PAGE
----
At trial the defendant denied ever sexually molesting the victim. He further testified as follows. The victim's mother had threatened "several times" to report him for sexual abuse of V_A_B_. The accusations were usually made when he was separating from the victim's mother. In September 1987, he moved away because he found that a drug dealer was coming to his home while he was gone. After leaving in September 1987, the victim's mother "demanded" that he return saying that if he did not do so, she would accuse him of molesting V_A_B_. He returned for a short while but then left again and never resumed living with the victim's mother. He denied admitting to the victim's mother in the January 1991 telephone conversation that he had sexually molested V_A_B_. Rather, he insisted that the victim's mother again asked that he return to live with her, an offer he declined.

For his first point the defendant contends that the trial court erred in allowing the state to file an amended information the morning of trial, June 19, 1991. The amendment took the following form. Originally the state charged that the defendant committed all three offenses "during the period ... March 1, 1986 through ... September 1, 1987." The state amended the information to change the date of the attempted rape to "on or about the month of September, 1987" and the date of the sodomy offenses to "March 1, 1986 through and including September 30, 1987." (Our emphasis.)

In his argument the defendant points to the fact that two days before trial he filed a motion for a bill of particulars. On the day before trial the court ruled the motion, saying: "I'm limiting the State to ... the allegation that these offenses occurred ... on or between ... March 1, '86, through September 1 of '87." With that background, the defendant insists that the trial court committed prejudicial error by then allowing the state to amend the information so as "to expand the time period during which [he] could be convicted." The defendant says that under the circumstances the amendment "surprised" him and denied him "the opportunity to prepare a defense."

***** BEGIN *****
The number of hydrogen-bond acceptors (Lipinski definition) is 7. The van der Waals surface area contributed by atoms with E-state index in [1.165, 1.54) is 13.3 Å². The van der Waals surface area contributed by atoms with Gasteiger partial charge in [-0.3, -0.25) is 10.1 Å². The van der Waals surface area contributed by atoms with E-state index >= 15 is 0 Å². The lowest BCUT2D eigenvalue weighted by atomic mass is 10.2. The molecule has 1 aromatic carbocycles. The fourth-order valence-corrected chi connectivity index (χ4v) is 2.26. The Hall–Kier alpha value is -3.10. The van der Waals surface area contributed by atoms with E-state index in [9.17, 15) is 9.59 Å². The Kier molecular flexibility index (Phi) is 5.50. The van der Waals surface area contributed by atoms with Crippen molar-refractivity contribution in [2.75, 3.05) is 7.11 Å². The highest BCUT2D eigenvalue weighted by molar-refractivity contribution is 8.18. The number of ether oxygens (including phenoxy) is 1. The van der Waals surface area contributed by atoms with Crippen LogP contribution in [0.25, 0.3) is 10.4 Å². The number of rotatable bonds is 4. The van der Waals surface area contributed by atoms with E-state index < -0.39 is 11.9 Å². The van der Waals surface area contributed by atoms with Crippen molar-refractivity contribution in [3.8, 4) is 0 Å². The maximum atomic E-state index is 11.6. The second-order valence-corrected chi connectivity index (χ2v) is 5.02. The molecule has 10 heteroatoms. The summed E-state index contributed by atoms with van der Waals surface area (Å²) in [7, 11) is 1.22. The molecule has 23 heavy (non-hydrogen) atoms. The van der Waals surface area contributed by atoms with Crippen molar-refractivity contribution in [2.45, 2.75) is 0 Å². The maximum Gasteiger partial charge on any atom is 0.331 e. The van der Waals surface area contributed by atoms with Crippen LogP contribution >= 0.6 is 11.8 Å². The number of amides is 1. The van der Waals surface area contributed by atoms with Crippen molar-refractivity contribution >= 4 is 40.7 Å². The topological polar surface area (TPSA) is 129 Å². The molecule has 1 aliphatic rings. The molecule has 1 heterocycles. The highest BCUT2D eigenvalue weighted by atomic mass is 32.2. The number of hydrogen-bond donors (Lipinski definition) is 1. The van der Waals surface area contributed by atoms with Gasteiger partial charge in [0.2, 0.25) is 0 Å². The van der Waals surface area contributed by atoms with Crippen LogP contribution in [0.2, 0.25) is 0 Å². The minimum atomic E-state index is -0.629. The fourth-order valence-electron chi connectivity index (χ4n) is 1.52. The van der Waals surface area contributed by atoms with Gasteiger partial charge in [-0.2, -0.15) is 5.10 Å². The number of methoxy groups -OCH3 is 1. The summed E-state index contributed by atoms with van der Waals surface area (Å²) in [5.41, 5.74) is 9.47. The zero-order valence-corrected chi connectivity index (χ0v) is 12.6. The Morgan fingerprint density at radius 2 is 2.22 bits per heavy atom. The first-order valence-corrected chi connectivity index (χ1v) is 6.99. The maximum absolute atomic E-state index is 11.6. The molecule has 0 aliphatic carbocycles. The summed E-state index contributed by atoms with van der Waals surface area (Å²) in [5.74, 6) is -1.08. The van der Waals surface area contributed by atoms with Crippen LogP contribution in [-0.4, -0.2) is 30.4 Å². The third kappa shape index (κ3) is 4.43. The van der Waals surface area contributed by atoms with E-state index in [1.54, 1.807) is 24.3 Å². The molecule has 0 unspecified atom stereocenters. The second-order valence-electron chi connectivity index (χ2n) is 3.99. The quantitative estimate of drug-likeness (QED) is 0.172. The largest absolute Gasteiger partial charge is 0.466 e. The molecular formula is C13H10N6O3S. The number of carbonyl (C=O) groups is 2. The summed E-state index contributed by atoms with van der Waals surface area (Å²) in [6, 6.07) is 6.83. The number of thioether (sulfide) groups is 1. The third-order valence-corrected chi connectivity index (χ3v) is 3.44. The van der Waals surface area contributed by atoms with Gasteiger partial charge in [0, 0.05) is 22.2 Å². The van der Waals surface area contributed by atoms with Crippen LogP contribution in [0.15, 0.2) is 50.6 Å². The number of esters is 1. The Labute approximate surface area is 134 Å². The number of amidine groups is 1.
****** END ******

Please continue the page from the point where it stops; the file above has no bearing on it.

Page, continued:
Under Rule 23.04 a trial court has discretion to direct or permit the filing of a bill of particulars. State v. Davis, 685 S.W.2d 907, 913 (Mo.App.1984). Denial of a motion for a bill of particulars will not be disturbed unless an abuse of discretion is shown. State v. Cox, 352 S.W.2d 665, 672 (Mo.1961); State v. Feeler, 634 S.W.2d 484, 486 (Mo.App.1981). In reviewing a trial court's ruling for abuse in this regard we know that "[t]he function of such a bill is limited to that of informing the defendant of the particulars of the offense sufficiently to prepare his defense." State v. Anderson, 384 S.W.2d 591, 598 (Mo. banc 1964) (emphasis in original).

Rule 23.08 authorizes the amendment of an information "[a]t any time ... if no additional or different offense is charged and if a defendant's substantial rights are not thereby prejudiced." Under this rule the test of prejudice is "whether a defense under the charge as originally made would be equally available after the amendment and whether defendant's evidence would be equally applicable after as well as before the amendment." State v. Taylor, 375 S.W.2d 58, 63 (Mo.1964). See also State v. Ruth, 830 S.W.2d 24, 26 (Mo.App.1992).

The defendant does not contend that the amended information charged him with a new offense nor does he explain or expound upon his bald assertion that the amendment denied him the opportunity to prepare a defense. As the defendant acknowledges, time is not of the essence in sex offense cases. State v. Gardner, 849 S.W.2d 602, 605 (Mo.App.1993); State v. Ellis, 820 S.W.2d 699, 701 (Mo.App.1991). In such cases the state is not confined in its evidence to the precise date stated in the information, but may prove the offense to have been committed on any day before the date of the information and within the period of limitation. Gardner, 849 S.W.2d at 605.